Ms Freeman’s letter goes on to urge NHS bosses to continue to clear hospital beds but says the needs of patients must be the priority. It states: “Of course, it remains of paramount importance not only that we free up hospital beds to help manage our Covid-19 response but that now, as always, we are focused on ensuring people have access to the care that is most appropriate to their needs and wellbeing.

Ministers do not know the individual clinical decisions that are taken in cases of patients being discharged from hospital. The responsibility of ministers is to put in place guidance – FIRST MINISTER, AUGUST 20

“We know that this is also your priority, and with this in mind we ask you to continue to do as much as you can both to sustain and to learn from the progress you have made to date.”

Official statistics show almost 2,000 deaths linked to coronavirus happened in care homes, almost half of Scotland’s toll so far, despite just 1% of the population living there.

Nick Kempe, a former Glasgow City Council head of services for older people, wrote a report on the coronavirus crisis in care homes for think tank Common Weal. He said: “The average consultant would not have much idea of how good care homes were at infection control in general, let alone whether a specific home was capable of providing care to an infected person while ensuring the virus did not spread to anyone else. Those issues are outwith their remit.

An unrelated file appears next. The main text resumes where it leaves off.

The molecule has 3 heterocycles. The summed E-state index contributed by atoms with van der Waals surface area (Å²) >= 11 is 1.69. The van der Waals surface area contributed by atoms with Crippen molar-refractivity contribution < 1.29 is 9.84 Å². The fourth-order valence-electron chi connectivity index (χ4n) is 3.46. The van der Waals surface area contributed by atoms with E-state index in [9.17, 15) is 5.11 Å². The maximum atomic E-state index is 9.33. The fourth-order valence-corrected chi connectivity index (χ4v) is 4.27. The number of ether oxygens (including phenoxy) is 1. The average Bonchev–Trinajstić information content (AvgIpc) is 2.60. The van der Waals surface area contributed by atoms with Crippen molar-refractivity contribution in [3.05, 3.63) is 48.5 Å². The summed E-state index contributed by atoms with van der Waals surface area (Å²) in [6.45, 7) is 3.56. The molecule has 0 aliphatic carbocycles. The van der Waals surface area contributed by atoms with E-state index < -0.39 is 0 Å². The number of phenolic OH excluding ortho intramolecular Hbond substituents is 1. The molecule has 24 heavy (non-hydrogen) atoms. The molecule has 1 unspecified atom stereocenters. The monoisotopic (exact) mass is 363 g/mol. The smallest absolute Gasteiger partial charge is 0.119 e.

“The Health Secretary’s letter shows the Scottish Government put enormous pressure on hospitals to discharge patients. The letter also said it remains of paramount importance to free up hospital beds. There is no mention of risk here at all and it appears clear that any consideration of risk was secondary to the paramount importance of getting people out of hospitals.

“That explains how infected people were sent into care homes, and this is where responsibility lies for a large proportion of deaths.”

© PA
First Minister Nicola Sturgeon

Labour MSP for the Lothians Neil Findlay said: “Despite the First Minister telling parliament that clinicians were solely responsible for decisions about moving patients out of hospitals, ministers were clearly involved in setting targets. It was a policy decision.

“Many of those who left hospital ended up in care homes and we now know that some had tested positive for coronavirus. Why was there no discussion about the risk this policy posed to vulnerable residents? These are questions that the Health Secretary and First Minister must answer in parliament.”

Scottish Labour leader Richard Leonard said: “This letter confirms in black and white that SNP politicians were driving this policy. The First Minister can no longer try to deflect responsibility on to clinicians. Having failed to make good on its promise to end delayed discharge in 2015, the SNP Government then allowed thousands of patients to be transferred to care homes without being tested – or as was revealed last week even after testing positive for Covid-19.”

Donald Cameron, Scottish Conservative health spokesman, said: “Jeane Freeman’s letter contains some very concerning statements that the Health Secretary must clear up immediately.